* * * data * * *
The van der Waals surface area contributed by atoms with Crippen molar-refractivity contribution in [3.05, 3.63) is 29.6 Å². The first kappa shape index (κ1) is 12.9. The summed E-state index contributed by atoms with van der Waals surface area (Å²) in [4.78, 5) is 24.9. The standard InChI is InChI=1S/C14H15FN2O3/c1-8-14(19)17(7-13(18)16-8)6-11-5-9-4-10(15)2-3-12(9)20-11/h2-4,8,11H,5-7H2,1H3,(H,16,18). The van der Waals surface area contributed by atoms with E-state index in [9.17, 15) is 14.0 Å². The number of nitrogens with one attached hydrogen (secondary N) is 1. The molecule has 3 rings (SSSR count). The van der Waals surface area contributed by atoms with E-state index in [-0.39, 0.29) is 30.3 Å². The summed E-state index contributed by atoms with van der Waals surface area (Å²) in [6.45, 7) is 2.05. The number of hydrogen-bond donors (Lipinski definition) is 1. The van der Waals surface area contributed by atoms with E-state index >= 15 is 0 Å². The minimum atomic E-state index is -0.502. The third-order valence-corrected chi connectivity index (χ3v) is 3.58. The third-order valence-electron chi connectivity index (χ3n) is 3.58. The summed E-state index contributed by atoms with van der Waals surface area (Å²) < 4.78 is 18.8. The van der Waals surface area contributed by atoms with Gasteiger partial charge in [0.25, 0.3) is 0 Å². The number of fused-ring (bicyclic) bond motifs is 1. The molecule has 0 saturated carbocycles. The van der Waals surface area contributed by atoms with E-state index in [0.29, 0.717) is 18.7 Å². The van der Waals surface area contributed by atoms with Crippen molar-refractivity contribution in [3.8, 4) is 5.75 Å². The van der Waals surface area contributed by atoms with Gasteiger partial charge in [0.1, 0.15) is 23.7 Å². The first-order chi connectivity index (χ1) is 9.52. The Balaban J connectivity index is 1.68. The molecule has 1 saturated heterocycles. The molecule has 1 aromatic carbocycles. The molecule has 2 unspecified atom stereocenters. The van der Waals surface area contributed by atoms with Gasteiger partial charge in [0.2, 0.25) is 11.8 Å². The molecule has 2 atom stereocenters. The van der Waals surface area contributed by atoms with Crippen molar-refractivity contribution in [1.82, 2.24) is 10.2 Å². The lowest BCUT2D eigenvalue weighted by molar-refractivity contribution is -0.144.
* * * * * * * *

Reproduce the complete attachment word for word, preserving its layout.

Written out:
The van der Waals surface area contributed by atoms with Crippen molar-refractivity contribution in [3.05, 3.63) is 29.6 Å². The first kappa shape index (κ1) is 12.9. The summed E-state index contributed by atoms with van der Waals surface area (Å²) in [4.78, 5) is 24.9. The standard InChI is InChI=1S/C14H15FN2O3/c1-8-14(19)17(7-13(18)16-8)6-11-5-9-4-10(15)2-3-12(9)20-11/h2-4,8,11H,5-7H2,1H3,(H,16,18). The van der Waals surface area contributed by atoms with E-state index in [9.17, 15) is 14.0 Å². The number of nitrogens with one attached hydrogen (secondary N) is 1. The molecule has 3 rings (SSSR count). The van der Waals surface area contributed by atoms with E-state index in [-0.39, 0.29) is 30.3 Å². The summed E-state index contributed by atoms with van der Waals surface area (Å²) in [6.45, 7) is 2.05. The number of hydrogen-bond donors (Lipinski definition) is 1. The van der Waals surface area contributed by atoms with E-state index >= 15 is 0 Å². The minimum atomic E-state index is -0.502. The third-order valence-corrected chi connectivity index (χ3v) is 3.58. The third-order valence-electron chi connectivity index (χ3n) is 3.58. The summed E-state index contributed by atoms with van der Waals surface area (Å²) < 4.78 is 18.8. The van der Waals surface area contributed by atoms with Gasteiger partial charge in [0.25, 0.3) is 0 Å². The number of fused-ring (bicyclic) bond motifs is 1. The molecule has 0 saturated carbocycles. The van der Waals surface area contributed by atoms with E-state index in [0.29, 0.717) is 18.7 Å². The van der Waals surface area contributed by atoms with Crippen molar-refractivity contribution in [3.8, 4) is 5.75 Å². The van der Waals surface area contributed by atoms with Gasteiger partial charge in [0.1, 0.15) is 23.7 Å². The first-order chi connectivity index (χ1) is 9.52. The Balaban J connectivity index is 1.68. The molecule has 1 saturated heterocycles. The molecule has 1 aromatic carbocycles. The molecule has 2 unspecified atom stereocenters. The van der Waals surface area contributed by atoms with Gasteiger partial charge in [0.2, 0.25) is 11.8 Å². The molecule has 2 atom stereocenters. The van der Waals surface area contributed by atoms with Crippen molar-refractivity contribution in [1.82, 2.24) is 10.2 Å². The lowest BCUT2D eigenvalue weighted by molar-refractivity contribution is -0.144.